Finally, “we all need to recognize that eradicating racism is in society’s best interest. I truly believe that when the most marginalized and disadvantaged individuals in society are treated as equals we will have achieved a racially just and equitable society.”

A son of Mason, 18-year-old Chase, says the Chauvin verdict gave him “a sense of hope because (Chauvin’s conviction) is one of the first times that I have seen justice in a police brutality case. I believe this could be a huge step in holding other police officers accountable for their actions.”

Chase Mason asks people of faith to “try to look at our society through a minority’s perspective and understand the problems that they face. This would provide our community with a sense of empathy and determination in order to make it an overall better place.”

“This was a long awaited start with Chauvin,” said Tyla Sherwin-Cole, who previously served as the Diocese of Dav­en­port’s arch­i­vist. “The whole system should be next. What can we do? Continue to push for reforms that promote training to officers’ accountability, biases, and de-escalation. Use your voice in all elections. Register to vote. Continue to #sayshisname.”

“Learn about other people and their culture; speak out against biased language; think before you speak.”

White allies offer their suggestions

Trevor Pullinger, pastoral associate at All Saints Parish in Keokuk and parish life coordinator at St. Joseph Parish in Montrose, said that all people sin, and cannot be free from sin until they identify it as such. “We need to hold people in authoritative positions accountable, myself included. Just in the same way the church has done with sexual abuse, we are improving at accountability, yet the work continues.”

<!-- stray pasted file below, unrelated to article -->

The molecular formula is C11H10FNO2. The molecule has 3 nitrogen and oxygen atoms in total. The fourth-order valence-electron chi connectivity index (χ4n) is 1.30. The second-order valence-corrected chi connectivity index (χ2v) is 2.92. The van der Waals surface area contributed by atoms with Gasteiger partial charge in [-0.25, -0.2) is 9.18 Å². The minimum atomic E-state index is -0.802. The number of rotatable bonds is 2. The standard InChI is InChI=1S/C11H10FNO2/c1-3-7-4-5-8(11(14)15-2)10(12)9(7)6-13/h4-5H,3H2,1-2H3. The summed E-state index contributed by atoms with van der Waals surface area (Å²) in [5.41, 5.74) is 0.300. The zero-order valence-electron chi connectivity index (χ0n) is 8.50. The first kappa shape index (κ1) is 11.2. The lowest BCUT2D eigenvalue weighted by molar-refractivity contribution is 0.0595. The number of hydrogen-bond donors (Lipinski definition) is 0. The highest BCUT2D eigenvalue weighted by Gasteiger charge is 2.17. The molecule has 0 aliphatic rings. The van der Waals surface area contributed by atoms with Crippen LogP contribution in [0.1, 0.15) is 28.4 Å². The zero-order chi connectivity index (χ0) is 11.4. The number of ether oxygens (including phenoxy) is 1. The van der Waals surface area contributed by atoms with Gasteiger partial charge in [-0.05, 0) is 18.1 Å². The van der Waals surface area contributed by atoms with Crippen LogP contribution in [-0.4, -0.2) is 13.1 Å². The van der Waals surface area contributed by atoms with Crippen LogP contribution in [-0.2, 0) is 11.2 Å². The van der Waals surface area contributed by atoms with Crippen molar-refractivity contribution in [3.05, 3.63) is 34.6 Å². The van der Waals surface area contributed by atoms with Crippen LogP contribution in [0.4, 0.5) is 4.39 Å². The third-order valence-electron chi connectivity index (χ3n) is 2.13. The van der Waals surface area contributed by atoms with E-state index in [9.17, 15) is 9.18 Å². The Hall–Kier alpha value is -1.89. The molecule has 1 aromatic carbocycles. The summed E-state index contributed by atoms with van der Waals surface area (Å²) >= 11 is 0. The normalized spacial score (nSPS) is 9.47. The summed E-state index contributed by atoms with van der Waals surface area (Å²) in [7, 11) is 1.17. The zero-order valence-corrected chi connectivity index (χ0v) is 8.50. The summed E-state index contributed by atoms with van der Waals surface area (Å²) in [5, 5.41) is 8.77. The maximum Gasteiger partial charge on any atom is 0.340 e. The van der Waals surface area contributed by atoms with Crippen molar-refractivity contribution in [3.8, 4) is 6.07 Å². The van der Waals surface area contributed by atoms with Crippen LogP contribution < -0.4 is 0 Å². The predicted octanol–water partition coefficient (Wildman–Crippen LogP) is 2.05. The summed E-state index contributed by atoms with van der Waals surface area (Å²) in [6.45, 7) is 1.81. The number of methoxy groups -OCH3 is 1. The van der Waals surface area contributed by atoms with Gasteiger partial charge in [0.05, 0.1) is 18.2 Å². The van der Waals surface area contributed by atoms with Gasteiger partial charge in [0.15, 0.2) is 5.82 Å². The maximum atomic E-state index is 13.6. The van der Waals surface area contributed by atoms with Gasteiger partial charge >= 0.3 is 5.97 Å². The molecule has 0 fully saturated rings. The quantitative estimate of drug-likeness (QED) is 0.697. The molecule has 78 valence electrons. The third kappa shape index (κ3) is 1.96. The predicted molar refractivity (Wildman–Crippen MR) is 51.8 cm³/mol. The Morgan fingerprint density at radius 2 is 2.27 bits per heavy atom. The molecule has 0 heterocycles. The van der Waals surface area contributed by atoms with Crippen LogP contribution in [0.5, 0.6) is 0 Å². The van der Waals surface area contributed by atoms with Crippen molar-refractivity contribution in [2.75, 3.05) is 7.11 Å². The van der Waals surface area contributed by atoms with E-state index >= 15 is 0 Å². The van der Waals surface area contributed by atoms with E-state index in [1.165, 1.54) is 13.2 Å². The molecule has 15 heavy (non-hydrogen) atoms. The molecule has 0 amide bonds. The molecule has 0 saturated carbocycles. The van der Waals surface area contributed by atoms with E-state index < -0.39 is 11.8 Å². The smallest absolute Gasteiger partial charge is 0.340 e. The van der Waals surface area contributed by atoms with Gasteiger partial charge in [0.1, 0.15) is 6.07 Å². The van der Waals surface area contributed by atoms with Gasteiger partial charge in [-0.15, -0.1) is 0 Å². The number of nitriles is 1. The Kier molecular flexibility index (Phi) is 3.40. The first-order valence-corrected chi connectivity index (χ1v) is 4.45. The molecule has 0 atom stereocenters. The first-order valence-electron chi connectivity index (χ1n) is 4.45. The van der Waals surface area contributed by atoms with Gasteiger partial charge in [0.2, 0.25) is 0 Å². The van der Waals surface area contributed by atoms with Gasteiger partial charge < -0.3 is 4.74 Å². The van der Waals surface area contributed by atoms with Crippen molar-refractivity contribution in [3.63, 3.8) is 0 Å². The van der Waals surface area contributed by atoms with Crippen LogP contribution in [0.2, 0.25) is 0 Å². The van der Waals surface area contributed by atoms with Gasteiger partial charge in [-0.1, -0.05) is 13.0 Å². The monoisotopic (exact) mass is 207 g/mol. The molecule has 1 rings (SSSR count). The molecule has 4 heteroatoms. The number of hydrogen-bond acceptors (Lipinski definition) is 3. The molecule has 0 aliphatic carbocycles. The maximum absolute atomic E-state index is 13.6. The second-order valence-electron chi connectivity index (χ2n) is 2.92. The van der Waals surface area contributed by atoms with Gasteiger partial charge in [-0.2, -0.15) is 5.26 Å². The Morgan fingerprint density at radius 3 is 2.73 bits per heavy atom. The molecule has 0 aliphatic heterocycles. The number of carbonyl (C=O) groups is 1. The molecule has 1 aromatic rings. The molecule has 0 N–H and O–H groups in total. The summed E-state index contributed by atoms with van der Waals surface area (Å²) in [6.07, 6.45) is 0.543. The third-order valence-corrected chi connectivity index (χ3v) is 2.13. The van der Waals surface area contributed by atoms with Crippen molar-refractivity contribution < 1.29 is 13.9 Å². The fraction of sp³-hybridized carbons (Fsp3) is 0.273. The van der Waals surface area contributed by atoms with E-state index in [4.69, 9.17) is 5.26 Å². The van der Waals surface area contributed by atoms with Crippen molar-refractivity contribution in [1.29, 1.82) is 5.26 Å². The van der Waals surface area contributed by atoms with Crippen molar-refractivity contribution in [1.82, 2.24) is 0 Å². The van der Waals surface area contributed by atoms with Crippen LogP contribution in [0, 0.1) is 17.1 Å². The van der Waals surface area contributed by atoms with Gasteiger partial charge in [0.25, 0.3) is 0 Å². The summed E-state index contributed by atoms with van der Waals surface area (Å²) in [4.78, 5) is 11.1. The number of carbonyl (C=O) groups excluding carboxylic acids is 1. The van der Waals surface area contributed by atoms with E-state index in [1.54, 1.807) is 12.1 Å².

Pullinger said accountability is a process in dealing with the sin of racism. He is grateful that Chauvin is being held accountable for his role in George Floyd’s death, but “the work isn’t done, not by a long shot. It has barely even begun. …How can we be liberated from sin if we turn a blind eye to sin, especially in our own personal lives?”

Jeanette Roush-Krafka and Elsabeth Hepworth, adult daughters of diocesan priest Father Bill Roush, wrote in an e-mail to The Catholic Messenger that Chauvin’s conviction signals accountability and a step toward justice, “but we would not call it justice outright. Justice would be a system where every person is treated with dignity and respect, where every person experiences equal rights, equity, equality, inclusion and belonging.”

“For generations, Black and brown neighborhoods have experienced the consequences of stricter law enforcement. This system perpetuates violence, often resulting in the killing of innocent people. We cannot call a system that perpetuates such violence justice. Millions of us saw the video detailing the last few minutes of George Floyd’s life, yet we collectively held our breath, because we weren’t sure the systems in place would convict for the murder we saw with our own eyes. This points to a justice system that is far from just.”

They believe the verdict is only as significant as Americans choose to make it. “Being ‘anti-racist’ and being Christian are practically synonymous in that they are both lifelong endeavors through which we grow to be better, more empathetic, just people. As Christians and as anti-racists we are called to critical self-reflection. We must call to mind the prejudices and biases we hold in our hearts and choose to deconstruct them,” the sisters said. Then, “we can grow together and become better, more empathetic, more compassionate people as we work to build an equal, equitable, inclusive society that incorporates justice for us all throughout all walks of life and within every system we take part in.”